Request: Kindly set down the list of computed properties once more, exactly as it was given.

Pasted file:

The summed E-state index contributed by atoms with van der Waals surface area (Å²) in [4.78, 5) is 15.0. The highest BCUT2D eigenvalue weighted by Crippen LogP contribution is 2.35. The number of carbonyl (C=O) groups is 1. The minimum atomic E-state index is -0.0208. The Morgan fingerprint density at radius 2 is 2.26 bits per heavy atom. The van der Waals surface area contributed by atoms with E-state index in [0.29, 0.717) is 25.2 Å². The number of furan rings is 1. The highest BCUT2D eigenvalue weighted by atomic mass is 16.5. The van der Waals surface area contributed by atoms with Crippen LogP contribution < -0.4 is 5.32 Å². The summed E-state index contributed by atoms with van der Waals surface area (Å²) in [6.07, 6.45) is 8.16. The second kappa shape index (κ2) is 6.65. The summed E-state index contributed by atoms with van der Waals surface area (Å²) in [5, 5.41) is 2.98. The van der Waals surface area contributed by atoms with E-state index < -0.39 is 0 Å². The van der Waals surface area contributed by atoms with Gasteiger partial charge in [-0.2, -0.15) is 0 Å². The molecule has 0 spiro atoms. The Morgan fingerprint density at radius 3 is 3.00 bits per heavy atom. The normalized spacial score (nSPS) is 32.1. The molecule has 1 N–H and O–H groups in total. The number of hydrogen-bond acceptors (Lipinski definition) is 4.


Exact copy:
The summed E-state index contributed by atoms with van der Waals surface area (Å²) in [4.78, 5) is 15.0. The highest BCUT2D eigenvalue weighted by Crippen LogP contribution is 2.35. The number of carbonyl (C=O) groups is 1. The minimum atomic E-state index is -0.0208. The Morgan fingerprint density at radius 2 is 2.26 bits per heavy atom. The van der Waals surface area contributed by atoms with E-state index in [0.29, 0.717) is 25.2 Å². The number of furan rings is 1. The highest BCUT2D eigenvalue weighted by atomic mass is 16.5. The van der Waals surface area contributed by atoms with Crippen LogP contribution < -0.4 is 5.32 Å². The summed E-state index contributed by atoms with van der Waals surface area (Å²) in [6.07, 6.45) is 8.16. The second kappa shape index (κ2) is 6.65. The summed E-state index contributed by atoms with van der Waals surface area (Å²) in [5, 5.41) is 2.98. The van der Waals surface area contributed by atoms with E-state index < -0.39 is 0 Å². The van der Waals surface area contributed by atoms with Gasteiger partial charge in [-0.2, -0.15) is 0 Å². The molecule has 0 spiro atoms. The Morgan fingerprint density at radius 3 is 3.00 bits per heavy atom. The normalized spacial score (nSPS) is 32.1. The molecule has 1 N–H and O–H groups in total. The number of hydrogen-bond acceptors (Lipinski definition) is 4.